[Distutils] Proposal: C/C++ compiler identification
Tue, 15 Dec 1998 10:36:20 -0500
*This is not a flame* Please do not interpret it as such!
Quoth John Skaller, on 13 December 1998:
> This proposal is intended as a detail of the general requrements
> document for distutils.
> The proposal is for the Python build process to create run time accessible
> identification data whose purpose is to facilitate run time building of
> a) dynamically loadable binary python module objects *.so, .dll etc)
> b) external (shell) application tools (.exe etc)
> This proposal does not fix the format of the information.
I have a couple of comments/questions on this -- mostly relating to the
fact that I don't understand what you're talking about. First, when you
talk about a "requirements document" for distutils, I can't help but be
reminded that I've already written such a thing, posted it to the web,
and asked for comments on this list. The only comments I got were a
reminder to mention cross-platform friendliness and to add a blurb on
dependency checking. That is, everyone on the list seemed pretty happy
with the my proposed requirements document and just corrected a few
lapses on my part.
So, first question: are you proposing to throw out my requirements
document and replace it with this? Or are you suggesting
additions/modifications to mine?
Next, you speak of the "Python build process" creating "run time
accessible identification data". The first phrase gives me the
impression that you're talking about building Python itself (and its
library), which really isn't the province of the distutils suite. (If
this SIG produces usable code soon enough, Guido might find it useful to
rework how the standard library is built for Python 1.6. That's the
only connection I see between the two.)
I have no idea what you mean by "run time accessible identification
data". Or rather, I can think of a half-dozen things you might mean.
Please explain, or rephrase in a more conventional way.
> I would like to consider a class instance, with one instance
> for each supported compiler/kind combination.
> I recommend the Python make process attempt to provide
> access to C, C++, and Java compilers.
> A binary build, such as Mark Hammonds Windows build,
> cannot be pre-configured for the client's system.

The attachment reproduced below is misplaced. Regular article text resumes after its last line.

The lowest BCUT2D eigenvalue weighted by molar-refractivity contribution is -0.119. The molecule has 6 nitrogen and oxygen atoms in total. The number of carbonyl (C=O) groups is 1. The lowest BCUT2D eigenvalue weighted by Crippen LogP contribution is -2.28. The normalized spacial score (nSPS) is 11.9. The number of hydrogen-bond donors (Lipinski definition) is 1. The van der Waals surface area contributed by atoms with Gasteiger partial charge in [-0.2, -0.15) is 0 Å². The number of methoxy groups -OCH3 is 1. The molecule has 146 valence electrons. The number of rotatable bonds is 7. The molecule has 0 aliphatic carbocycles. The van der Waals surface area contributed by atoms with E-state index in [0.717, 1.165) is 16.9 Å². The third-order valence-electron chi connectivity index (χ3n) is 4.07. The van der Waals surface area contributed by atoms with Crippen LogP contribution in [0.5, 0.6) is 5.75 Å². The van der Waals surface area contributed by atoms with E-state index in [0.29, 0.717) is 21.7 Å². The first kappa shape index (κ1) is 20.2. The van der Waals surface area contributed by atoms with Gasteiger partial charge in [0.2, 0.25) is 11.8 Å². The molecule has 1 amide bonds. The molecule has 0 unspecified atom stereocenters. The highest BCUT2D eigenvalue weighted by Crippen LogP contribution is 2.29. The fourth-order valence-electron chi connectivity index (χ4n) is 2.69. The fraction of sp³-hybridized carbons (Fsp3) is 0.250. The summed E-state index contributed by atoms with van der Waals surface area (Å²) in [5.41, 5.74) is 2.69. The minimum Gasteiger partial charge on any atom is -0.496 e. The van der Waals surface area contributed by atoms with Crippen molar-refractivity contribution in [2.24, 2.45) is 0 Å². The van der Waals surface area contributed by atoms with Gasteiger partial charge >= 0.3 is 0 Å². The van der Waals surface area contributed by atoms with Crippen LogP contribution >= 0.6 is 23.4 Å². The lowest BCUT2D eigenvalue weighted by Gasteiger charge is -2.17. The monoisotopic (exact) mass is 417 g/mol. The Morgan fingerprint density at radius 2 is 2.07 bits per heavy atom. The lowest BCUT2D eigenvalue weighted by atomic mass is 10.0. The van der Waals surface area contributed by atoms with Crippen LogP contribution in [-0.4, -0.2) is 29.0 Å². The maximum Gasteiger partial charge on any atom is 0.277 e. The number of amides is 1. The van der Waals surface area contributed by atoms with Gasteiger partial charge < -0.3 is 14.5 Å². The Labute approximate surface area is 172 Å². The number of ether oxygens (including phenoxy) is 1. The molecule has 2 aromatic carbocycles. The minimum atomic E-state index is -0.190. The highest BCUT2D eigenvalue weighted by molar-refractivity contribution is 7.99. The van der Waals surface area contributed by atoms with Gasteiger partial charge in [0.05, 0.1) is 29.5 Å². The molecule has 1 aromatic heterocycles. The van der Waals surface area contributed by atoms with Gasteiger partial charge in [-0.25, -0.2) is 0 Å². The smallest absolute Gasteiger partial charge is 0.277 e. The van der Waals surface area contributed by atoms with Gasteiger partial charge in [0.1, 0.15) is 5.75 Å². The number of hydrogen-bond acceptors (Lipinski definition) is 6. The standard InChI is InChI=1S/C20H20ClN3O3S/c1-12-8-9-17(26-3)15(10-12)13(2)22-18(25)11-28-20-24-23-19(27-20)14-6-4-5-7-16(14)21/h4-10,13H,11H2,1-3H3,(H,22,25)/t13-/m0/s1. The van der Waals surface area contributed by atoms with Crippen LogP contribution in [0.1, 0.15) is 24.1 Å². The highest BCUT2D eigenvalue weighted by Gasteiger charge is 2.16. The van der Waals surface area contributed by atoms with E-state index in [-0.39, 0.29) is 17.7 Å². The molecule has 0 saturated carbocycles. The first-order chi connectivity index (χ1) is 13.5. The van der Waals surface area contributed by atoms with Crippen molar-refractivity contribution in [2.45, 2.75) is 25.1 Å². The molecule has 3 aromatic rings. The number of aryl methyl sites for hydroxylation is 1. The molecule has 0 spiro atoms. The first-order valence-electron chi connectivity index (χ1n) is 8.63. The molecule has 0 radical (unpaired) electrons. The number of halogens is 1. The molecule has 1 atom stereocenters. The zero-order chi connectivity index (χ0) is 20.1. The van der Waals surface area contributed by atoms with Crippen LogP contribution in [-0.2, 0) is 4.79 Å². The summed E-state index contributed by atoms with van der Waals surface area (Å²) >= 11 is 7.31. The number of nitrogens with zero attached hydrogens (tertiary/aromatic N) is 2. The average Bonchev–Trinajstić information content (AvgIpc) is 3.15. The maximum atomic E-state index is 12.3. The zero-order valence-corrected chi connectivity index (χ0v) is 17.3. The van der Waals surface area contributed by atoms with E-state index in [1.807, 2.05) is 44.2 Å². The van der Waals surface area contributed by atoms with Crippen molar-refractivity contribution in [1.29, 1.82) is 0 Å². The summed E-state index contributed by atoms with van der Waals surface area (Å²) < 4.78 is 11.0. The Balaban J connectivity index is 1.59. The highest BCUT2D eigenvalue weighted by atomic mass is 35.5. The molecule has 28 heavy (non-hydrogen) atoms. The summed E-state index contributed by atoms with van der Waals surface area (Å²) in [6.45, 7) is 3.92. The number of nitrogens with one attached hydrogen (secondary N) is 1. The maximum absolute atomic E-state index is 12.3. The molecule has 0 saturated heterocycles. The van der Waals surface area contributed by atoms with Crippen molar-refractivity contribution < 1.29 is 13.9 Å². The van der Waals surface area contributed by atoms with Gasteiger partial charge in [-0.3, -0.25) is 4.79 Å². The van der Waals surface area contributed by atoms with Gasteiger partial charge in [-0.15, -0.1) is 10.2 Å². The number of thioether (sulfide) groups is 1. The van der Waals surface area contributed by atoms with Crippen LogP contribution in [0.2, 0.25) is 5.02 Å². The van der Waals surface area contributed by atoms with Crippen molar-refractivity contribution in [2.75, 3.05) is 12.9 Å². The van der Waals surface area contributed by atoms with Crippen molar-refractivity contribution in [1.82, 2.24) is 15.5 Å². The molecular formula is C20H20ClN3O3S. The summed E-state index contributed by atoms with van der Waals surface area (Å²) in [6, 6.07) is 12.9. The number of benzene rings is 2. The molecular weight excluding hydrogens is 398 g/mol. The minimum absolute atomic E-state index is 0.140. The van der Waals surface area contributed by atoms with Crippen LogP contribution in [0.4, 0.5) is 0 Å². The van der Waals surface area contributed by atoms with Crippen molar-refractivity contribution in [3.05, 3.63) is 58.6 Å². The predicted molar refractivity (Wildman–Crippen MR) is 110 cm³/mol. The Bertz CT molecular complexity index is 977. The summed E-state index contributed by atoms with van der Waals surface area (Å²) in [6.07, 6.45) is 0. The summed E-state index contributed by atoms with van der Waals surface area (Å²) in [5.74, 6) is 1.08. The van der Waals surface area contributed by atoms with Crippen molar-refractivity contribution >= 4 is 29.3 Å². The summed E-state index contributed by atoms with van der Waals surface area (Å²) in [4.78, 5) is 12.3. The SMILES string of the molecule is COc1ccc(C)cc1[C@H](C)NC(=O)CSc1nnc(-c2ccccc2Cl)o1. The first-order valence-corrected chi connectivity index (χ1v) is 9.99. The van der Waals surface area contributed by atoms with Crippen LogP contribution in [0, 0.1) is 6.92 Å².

> Note that interscript contains modules which compile
> C/C++ code. At present, the modules have to rewritten
> by the client (unless they're running RedHat Linux :-)
> It is not clear to me if an _executable_ representation
> of the above requirement is appropriate. If not,
> at least the information required to create one
> should be made available.
> The representation must be editable by the client
Now I'm really confused. The above statements are a mix of
requirements/suggestions (providing access to C, C++, and Java
compilers), design proposals (one class instance per supported
compiler/kind combination), and random comments on existing systems
(Mark Hammond's Windows build, your Interscript).
John, *please* try to have your say in an organized fashion, using terms
familiar to the whole audience. Remember, we're *not* all on the same
wavelength -- I can't shake the impression that you're talking about
something entirely different from the proposal we fleshed out at the
Developer's Day session. Not having been there, obviously, places you
at a bit of a disadvantage, but the summary I posted, along with the
requirements and proposed interface, should give anyone a good flavour
of what was decided in that session.
If you have constructive comments or suggestions, we're open to them.
If you want to tear the whole edifice down and replace it with a
gleaming tower of ivory perfection, then you'll have to be a lot more
coherent. (Please, *not* more voluminous: more *coherent*.)
Again, *this is not a flame*, it is a plea for cogent and lucid
Greg Ward - software developer email@example.com
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